© 2011, copyright Linda Hughes Hiser


Thursday, April 21, 2011

Treasure Chest Thursday--Antique Toys

I remember these tiny toys as a child.  They were part of the train display under our Christmas tree back in the 1950's.  The two little buildings are made of wood and the tiny doll is porcelain with a hand crochet or tatted dress.  Back in the 50's there were several additional dolls.  In particular, I can remember one with a little bonnet.  Over the years, only these three items remain.

I do not know the date these were made.  There are no makers marks on the buildings or the doll.  My mother once told me that she could remember them when she was a child and that her father also used them as decorations under the Christmas tree.  Perhaps that was the reason they also found their way under my childhood tree. 
I WOULD LOVE TO HEAR FROM YOU. All comments are welcome; however, if they are inappropriate, they will not be published. 

 PLEASE post your e-mail in the comment section if you would like to network about a particular surname or topic. I will capture it for my use only and not include it when I publish your comment.
© 2011, copyright Linda Hughes Hiser


Wednesday, April 20, 2011

Wordless Wednesday--Charles Edward Stark

My maternal grandfather
from a photo post card

I WOULD LOVE TO HEAR FROM YOU. All comments are welcome; however if they are inappropriate, they will not be published. 

PLEASE post your e-mail in the comment section if you would like to network about a particular surname or topic. I will capture it for my use only and not include it when I publish your comment.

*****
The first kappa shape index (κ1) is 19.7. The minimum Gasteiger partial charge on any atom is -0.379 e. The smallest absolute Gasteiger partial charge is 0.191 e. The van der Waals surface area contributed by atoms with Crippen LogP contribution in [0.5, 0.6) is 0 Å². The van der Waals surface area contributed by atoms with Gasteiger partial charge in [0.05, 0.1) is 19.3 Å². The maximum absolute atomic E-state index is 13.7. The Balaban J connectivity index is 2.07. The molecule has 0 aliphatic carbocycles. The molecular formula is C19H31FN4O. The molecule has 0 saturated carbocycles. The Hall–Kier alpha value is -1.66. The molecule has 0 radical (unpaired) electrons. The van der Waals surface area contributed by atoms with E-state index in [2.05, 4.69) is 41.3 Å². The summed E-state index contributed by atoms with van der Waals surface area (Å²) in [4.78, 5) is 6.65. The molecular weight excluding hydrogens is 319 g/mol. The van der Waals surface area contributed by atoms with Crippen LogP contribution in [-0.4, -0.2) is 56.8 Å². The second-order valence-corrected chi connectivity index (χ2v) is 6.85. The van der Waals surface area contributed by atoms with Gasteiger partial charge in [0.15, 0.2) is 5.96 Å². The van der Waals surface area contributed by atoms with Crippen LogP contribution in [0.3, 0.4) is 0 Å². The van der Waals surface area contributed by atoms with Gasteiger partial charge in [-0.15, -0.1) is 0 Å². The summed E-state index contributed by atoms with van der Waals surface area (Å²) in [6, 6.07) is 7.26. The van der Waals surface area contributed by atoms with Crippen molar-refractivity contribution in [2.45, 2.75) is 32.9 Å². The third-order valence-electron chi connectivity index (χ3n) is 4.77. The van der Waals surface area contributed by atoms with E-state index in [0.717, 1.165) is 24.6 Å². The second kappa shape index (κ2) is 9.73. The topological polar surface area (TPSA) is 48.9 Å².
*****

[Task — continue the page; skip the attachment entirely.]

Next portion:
© 2011, copyright Linda Hughes Hiser


Tuesday, April 19, 2011

Tombstone Tuesday--Beryl Lepard Burkett and Leon Milton Burkett



Beryl E. Lepard, daughter of William H. Lepard and Alice N. Finch, was born on March 23, 1893 in Venice Township, Seneca County, Ohio.  Leon Milton Burkett, son of John F. Burkett and Elizabeth J. Gruver, was born on July 15, 1887 at Bettsville, Liberty Township, Seneca County, Ohio.


On June 15, 1922, at Attica, Seneca County, Ohio, Leon Milton Burkett married Beryl E. Lepard.  At the time of their marriage, John was employed as a post master and Beryl as a teacher. Beryl Lepard Burkett is my third cousin, once removed.

Leon's World War I draft registration gives his employment as a baker and the death certificate lists his occupation as grocer.  The Burkett's had one son, Leon Milton Burkett, born in 1925.  Young Leon died in World War II on the Pacific Ocean.

Three years after his marriage and the year his son was born, Leon died at age thirty eight, on December 30, 1925 in Maple Grove, Liberty Township, Seneca County, Ohio and is buried in Attica Venice Cemetery, Attica, Seneca County, Ohio.

Beryl married second, John H. Shimer, on January 19, 1945 in Seneca County, Ohio.  On April 24, 1945, Beryl lost her only child, Leon Milton Burkett, who was killed during a flight over Tokyo in a B-29 during World War II.  The plane was shot down and all members of the crew were killed.

Beryl died on April 4, 1972 in Tiffin, Seneca County, Ohio.  She is buried beside her first husband, Leon Milton Burkett at Attica Venice Cemetery, Seneca County, Ohio.

This had been a missing piece of my family tree.  I took the photos of the tombstones when I was wandering around Attice Venice Cemetery looking for my Frederick and Lepard relations.  I saw the Burkett name and knew that my husband had links to Burketts.....not realizing that Beryl was my cousin until I began to do the research for this blog. 
I WOULD LOVE TO HEAR FROM YOU. All comments are welcome; however, if they are inappropriate, they will not be published. 

 PLEASE post your e-mail in the comment section if you would like to network about a particular surname or topic. I will capture it for my use only and not include it when I publish your comment.